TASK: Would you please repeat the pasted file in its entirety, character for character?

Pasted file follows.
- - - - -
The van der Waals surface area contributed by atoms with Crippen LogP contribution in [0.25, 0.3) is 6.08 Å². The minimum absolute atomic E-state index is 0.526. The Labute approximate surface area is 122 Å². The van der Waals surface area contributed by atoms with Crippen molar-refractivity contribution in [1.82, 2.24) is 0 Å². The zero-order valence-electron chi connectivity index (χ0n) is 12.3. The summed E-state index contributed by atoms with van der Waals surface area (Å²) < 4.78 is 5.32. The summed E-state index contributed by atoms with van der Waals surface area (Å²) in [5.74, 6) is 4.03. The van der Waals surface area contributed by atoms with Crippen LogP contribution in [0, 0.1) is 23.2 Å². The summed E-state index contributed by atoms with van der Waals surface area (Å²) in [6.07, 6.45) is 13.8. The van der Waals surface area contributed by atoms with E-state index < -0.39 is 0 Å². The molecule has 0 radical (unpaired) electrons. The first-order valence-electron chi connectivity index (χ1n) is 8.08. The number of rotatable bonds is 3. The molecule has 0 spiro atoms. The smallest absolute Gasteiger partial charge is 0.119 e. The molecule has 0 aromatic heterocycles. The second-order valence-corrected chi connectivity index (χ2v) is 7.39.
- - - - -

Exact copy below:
The van der Waals surface area contributed by atoms with Crippen LogP contribution in [0.25, 0.3) is 6.08 Å². The minimum absolute atomic E-state index is 0.526. The Labute approximate surface area is 122 Å². The van der Waals surface area contributed by atoms with Crippen molar-refractivity contribution in [1.82, 2.24) is 0 Å². The zero-order valence-electron chi connectivity index (χ0n) is 12.3. The summed E-state index contributed by atoms with van der Waals surface area (Å²) < 4.78 is 5.32. The summed E-state index contributed by atoms with van der Waals surface area (Å²) in [5.74, 6) is 4.03. The van der Waals surface area contributed by atoms with Crippen LogP contribution in [0, 0.1) is 23.2 Å². The summed E-state index contributed by atoms with van der Waals surface area (Å²) in [6.07, 6.45) is 13.8. The van der Waals surface area contributed by atoms with E-state index < -0.39 is 0 Å². The molecule has 0 radical (unpaired) electrons. The first-order valence-electron chi connectivity index (χ1n) is 8.08. The number of rotatable bonds is 3. The molecule has 0 spiro atoms. The smallest absolute Gasteiger partial charge is 0.119 e. The molecule has 0 aromatic heterocycles. The second-order valence-corrected chi connectivity index (χ2v) is 7.39.